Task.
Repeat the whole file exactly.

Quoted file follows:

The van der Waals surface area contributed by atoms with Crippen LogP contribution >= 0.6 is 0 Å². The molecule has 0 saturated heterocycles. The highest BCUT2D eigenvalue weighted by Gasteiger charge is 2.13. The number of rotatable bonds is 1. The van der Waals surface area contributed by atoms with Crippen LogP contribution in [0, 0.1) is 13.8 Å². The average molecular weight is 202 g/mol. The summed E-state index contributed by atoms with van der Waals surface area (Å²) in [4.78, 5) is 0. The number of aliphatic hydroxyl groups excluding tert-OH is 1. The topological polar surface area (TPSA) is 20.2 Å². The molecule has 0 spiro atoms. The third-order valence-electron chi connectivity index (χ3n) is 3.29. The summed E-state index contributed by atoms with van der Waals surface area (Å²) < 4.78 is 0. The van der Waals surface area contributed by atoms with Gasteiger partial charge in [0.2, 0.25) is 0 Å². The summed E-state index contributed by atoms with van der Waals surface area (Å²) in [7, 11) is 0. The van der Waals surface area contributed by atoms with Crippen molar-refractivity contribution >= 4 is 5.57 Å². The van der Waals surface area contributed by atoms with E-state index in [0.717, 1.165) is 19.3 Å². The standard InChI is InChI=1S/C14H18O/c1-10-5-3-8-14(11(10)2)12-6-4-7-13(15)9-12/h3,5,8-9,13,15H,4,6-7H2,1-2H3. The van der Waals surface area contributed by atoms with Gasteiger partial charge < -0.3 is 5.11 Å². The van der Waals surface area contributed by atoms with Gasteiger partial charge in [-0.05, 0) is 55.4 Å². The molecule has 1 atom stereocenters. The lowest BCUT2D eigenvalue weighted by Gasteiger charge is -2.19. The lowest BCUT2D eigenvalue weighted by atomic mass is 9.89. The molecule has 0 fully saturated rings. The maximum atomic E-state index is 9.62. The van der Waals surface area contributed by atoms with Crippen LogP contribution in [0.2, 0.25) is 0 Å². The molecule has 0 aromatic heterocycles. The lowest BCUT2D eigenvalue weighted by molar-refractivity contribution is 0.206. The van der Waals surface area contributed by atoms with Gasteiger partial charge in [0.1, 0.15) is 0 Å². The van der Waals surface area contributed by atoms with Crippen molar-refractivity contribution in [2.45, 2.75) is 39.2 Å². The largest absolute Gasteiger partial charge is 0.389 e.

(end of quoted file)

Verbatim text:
The van der Waals surface area contributed by atoms with Crippen LogP contribution >= 0.6 is 0 Å². The molecule has 0 saturated heterocycles. The highest BCUT2D eigenvalue weighted by Gasteiger charge is 2.13. The number of rotatable bonds is 1. The van der Waals surface area contributed by atoms with Crippen LogP contribution in [0, 0.1) is 13.8 Å². The average molecular weight is 202 g/mol. The summed E-state index contributed by atoms with van der Waals surface area (Å²) in [4.78, 5) is 0. The number of aliphatic hydroxyl groups excluding tert-OH is 1. The topological polar surface area (TPSA) is 20.2 Å². The molecule has 0 spiro atoms. The third-order valence-electron chi connectivity index (χ3n) is 3.29. The summed E-state index contributed by atoms with van der Waals surface area (Å²) < 4.78 is 0. The van der Waals surface area contributed by atoms with Gasteiger partial charge in [0.2, 0.25) is 0 Å². The summed E-state index contributed by atoms with van der Waals surface area (Å²) in [7, 11) is 0. The van der Waals surface area contributed by atoms with Crippen molar-refractivity contribution >= 4 is 5.57 Å². The van der Waals surface area contributed by atoms with E-state index in [0.717, 1.165) is 19.3 Å². The standard InChI is InChI=1S/C14H18O/c1-10-5-3-8-14(11(10)2)12-6-4-7-13(15)9-12/h3,5,8-9,13,15H,4,6-7H2,1-2H3. The van der Waals surface area contributed by atoms with Gasteiger partial charge < -0.3 is 5.11 Å². The van der Waals surface area contributed by atoms with Gasteiger partial charge in [-0.05, 0) is 55.4 Å². The molecule has 1 atom stereocenters. The lowest BCUT2D eigenvalue weighted by Gasteiger charge is -2.19. The lowest BCUT2D eigenvalue weighted by atomic mass is 9.89. The molecule has 0 fully saturated rings. The maximum atomic E-state index is 9.62. The van der Waals surface area contributed by atoms with Crippen LogP contribution in [0.2, 0.25) is 0 Å². The molecule has 0 aromatic heterocycles. The lowest BCUT2D eigenvalue weighted by molar-refractivity contribution is 0.206. The van der Waals surface area contributed by atoms with Gasteiger partial charge in [0.1, 0.15) is 0 Å². The van der Waals surface area contributed by atoms with Crippen molar-refractivity contribution in [2.45, 2.75) is 39.2 Å². The largest absolute Gasteiger partial charge is 0.389 e.